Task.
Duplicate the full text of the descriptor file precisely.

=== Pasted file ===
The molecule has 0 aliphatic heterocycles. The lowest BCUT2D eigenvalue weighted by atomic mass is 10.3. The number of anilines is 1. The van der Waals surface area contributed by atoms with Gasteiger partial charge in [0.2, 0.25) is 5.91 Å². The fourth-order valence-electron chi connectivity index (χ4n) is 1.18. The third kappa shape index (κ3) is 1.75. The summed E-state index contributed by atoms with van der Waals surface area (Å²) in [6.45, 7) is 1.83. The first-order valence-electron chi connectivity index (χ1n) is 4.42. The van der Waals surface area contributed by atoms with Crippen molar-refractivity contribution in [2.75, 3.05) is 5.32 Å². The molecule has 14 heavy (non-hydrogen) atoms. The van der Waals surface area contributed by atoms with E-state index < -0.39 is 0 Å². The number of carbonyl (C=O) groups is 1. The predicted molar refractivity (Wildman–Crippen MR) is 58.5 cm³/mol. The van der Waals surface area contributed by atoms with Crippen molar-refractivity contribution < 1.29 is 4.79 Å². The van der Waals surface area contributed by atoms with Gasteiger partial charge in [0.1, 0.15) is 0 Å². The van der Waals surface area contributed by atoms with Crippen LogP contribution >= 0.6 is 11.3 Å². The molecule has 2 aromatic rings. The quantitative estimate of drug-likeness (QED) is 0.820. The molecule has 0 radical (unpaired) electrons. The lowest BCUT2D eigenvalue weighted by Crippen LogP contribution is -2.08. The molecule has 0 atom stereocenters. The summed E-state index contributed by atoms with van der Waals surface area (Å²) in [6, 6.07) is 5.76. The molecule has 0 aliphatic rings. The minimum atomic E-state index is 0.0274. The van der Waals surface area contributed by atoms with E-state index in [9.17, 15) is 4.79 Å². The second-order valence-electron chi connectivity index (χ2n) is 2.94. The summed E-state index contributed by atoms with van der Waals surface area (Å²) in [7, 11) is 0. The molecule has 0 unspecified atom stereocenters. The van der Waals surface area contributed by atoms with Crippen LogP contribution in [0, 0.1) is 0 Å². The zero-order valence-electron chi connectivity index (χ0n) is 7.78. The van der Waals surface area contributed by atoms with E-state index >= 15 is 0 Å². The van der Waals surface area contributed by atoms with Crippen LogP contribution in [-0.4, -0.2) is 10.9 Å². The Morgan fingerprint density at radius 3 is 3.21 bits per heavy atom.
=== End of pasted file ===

The molecule has 0 aliphatic heterocycles. The lowest BCUT2D eigenvalue weighted by atomic mass is 10.3. The number of anilines is 1. The van der Waals surface area contributed by atoms with Gasteiger partial charge in [0.2, 0.25) is 5.91 Å². The fourth-order valence-electron chi connectivity index (χ4n) is 1.18. The third kappa shape index (κ3) is 1.75. The summed E-state index contributed by atoms with van der Waals surface area (Å²) in [6.45, 7) is 1.83. The first-order valence-electron chi connectivity index (χ1n) is 4.42. The van der Waals surface area contributed by atoms with Crippen molar-refractivity contribution in [2.75, 3.05) is 5.32 Å². The molecule has 14 heavy (non-hydrogen) atoms. The van der Waals surface area contributed by atoms with E-state index < -0.39 is 0 Å². The number of carbonyl (C=O) groups is 1. The predicted molar refractivity (Wildman–Crippen MR) is 58.5 cm³/mol. The van der Waals surface area contributed by atoms with Crippen molar-refractivity contribution < 1.29 is 4.79 Å². The van der Waals surface area contributed by atoms with Gasteiger partial charge in [0.1, 0.15) is 0 Å². The van der Waals surface area contributed by atoms with Crippen LogP contribution >= 0.6 is 11.3 Å². The molecule has 2 aromatic rings. The quantitative estimate of drug-likeness (QED) is 0.820. The molecule has 0 radical (unpaired) electrons. The lowest BCUT2D eigenvalue weighted by Crippen LogP contribution is -2.08. The molecule has 0 atom stereocenters. The summed E-state index contributed by atoms with van der Waals surface area (Å²) in [6, 6.07) is 5.76. The molecule has 0 aliphatic rings. The minimum atomic E-state index is 0.0274. The van der Waals surface area contributed by atoms with E-state index in [9.17, 15) is 4.79 Å². The second-order valence-electron chi connectivity index (χ2n) is 2.94. The summed E-state index contributed by atoms with van der Waals surface area (Å²) in [7, 11) is 0. The molecule has 0 unspecified atom stereocenters. The van der Waals surface area contributed by atoms with Crippen LogP contribution in [0, 0.1) is 0 Å². The zero-order valence-electron chi connectivity index (χ0n) is 7.78. The van der Waals surface area contributed by atoms with E-state index >= 15 is 0 Å². The van der Waals surface area contributed by atoms with Crippen LogP contribution in [-0.4, -0.2) is 10.9 Å². The Morgan fingerprint density at radius 3 is 3.21 bits per heavy atom.